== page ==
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Author Topic: (Aphid Selector) Preview  (Read 192 times)

stepleton

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(Aphid Selector) Preview
« on: January 15, 2021, 07:40:07 pm »

On GitHub soon...
« Last Edit: January 19, 2021, 11:17:18 am by rayarachelian »
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stepleton

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Re: Preview
« Reply #1 on: January 15, 2021, 08:02:28 pm »

"Magic blocks" used by the Cameo/Aphid drive image selector

16 January 2021, stepleton@gmail.com

The Cameo/Aphid drive image selector program ("the Selector" for short) is a computer program for the Apple Lisa that allows you to create, manage, and boot from ProFile drive image files on a Cameo/Aphid ProFile hard drive emulator. Behind the scenes, the Selector accomplishes this by sending specially formatted read and write commands to (as yet unreleased versions of) the drive emulator that target unusual hard drive blocks.

The Selector is not the only program that can use these "magic blocks", and any hard drive emulator that understands these special reads and writes will be compatible with the Selector. This document describes the format of these reads and writes for the benefit of anyone who wishes to take advantage of this compatibility.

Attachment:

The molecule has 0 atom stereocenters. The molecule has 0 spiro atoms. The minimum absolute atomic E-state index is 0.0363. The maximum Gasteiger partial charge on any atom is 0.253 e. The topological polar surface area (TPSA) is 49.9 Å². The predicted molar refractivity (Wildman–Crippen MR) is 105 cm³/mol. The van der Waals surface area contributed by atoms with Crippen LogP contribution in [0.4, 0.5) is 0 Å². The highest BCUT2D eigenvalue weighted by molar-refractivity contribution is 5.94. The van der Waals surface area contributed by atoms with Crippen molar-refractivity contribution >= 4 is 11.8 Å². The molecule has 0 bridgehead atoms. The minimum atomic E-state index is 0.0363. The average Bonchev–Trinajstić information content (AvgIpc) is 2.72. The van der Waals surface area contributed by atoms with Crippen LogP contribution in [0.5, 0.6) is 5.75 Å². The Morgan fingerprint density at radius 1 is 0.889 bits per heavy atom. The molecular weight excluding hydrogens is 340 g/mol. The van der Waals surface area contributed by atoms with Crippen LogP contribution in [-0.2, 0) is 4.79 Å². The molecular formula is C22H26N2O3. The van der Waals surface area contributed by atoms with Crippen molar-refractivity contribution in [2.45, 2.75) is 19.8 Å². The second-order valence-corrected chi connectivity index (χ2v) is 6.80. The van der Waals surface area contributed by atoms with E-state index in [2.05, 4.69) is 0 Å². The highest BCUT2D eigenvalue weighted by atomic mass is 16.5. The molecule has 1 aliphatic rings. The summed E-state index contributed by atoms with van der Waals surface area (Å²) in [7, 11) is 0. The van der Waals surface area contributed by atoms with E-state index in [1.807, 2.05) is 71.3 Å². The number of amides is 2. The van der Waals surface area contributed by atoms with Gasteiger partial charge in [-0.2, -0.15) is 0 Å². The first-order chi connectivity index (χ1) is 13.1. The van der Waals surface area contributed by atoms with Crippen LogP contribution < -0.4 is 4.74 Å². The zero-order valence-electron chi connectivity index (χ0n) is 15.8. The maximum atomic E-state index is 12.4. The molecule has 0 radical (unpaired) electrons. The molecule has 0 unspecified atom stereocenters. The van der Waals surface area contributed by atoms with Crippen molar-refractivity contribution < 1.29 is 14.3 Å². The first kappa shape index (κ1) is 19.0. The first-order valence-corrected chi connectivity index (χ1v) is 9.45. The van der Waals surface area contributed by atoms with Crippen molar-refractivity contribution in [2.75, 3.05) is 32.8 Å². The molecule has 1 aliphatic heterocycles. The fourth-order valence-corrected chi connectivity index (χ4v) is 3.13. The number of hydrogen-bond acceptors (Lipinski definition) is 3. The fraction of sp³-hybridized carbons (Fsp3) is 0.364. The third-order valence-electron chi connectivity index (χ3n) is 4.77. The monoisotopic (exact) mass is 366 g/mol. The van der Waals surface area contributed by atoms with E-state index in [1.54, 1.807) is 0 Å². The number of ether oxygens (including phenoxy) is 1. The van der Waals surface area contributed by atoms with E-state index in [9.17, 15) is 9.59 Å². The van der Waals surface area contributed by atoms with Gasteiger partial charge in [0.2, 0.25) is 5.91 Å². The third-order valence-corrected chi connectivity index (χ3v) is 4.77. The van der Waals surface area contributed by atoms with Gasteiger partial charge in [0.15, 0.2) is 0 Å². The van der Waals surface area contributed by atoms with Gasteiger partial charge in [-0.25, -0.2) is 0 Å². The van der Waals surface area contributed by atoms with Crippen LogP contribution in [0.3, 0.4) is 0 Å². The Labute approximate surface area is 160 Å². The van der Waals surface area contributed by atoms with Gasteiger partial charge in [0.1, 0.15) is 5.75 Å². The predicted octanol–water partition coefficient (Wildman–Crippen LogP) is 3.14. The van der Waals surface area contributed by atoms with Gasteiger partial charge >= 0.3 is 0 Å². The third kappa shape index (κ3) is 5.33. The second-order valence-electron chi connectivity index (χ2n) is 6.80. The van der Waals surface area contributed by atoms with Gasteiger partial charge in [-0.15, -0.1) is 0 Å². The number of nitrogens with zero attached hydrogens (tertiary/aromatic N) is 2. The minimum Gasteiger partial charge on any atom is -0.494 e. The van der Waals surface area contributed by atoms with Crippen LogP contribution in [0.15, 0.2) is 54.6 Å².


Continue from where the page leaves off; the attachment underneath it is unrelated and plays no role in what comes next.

This document was created as part of the Cameo/Aphid hard drive emulator project at https://github.com/stepleton/cameo/tree/master/aphid.

Block FFFFFF: "Magic block" capability identification

The Selector reads from block FFFFFF to identify whether the connected drive is a ProFile emulator that supports the "magic block" protocol described here. If bytes $20-$2B of the returned block are Cameo/Aphid and bytes $2C-$2F are a 32-bit integer greater than or equal to $30303031 (i.e. 0001), then the Selector may assume that it is talking to a compatible emulator.

Note that ordinary ProFile hard drives respond to reads on block FFFFFF with "artificial" block data that contains information about the hard drive. Drives with ROM version $0398 that allocate no bad blocks or spare blocks only need bytes $00-$1F to encode this information, so the adjacent bytes occupied by the "magic block" capability identifier will not interfere with it.

Block FFFFFD: Built-in emulator commands

Writes to block FFFFFD with write count and sparing threshold parameters FE and AF respectively will issue "built-in" commands to the hard drive emulator. These commands are encoded in the block data written to the drive. ("Built-in" refers to an implementation detail of the Cameo/Aphid emulator and is not important to this description.) There are currently two commands: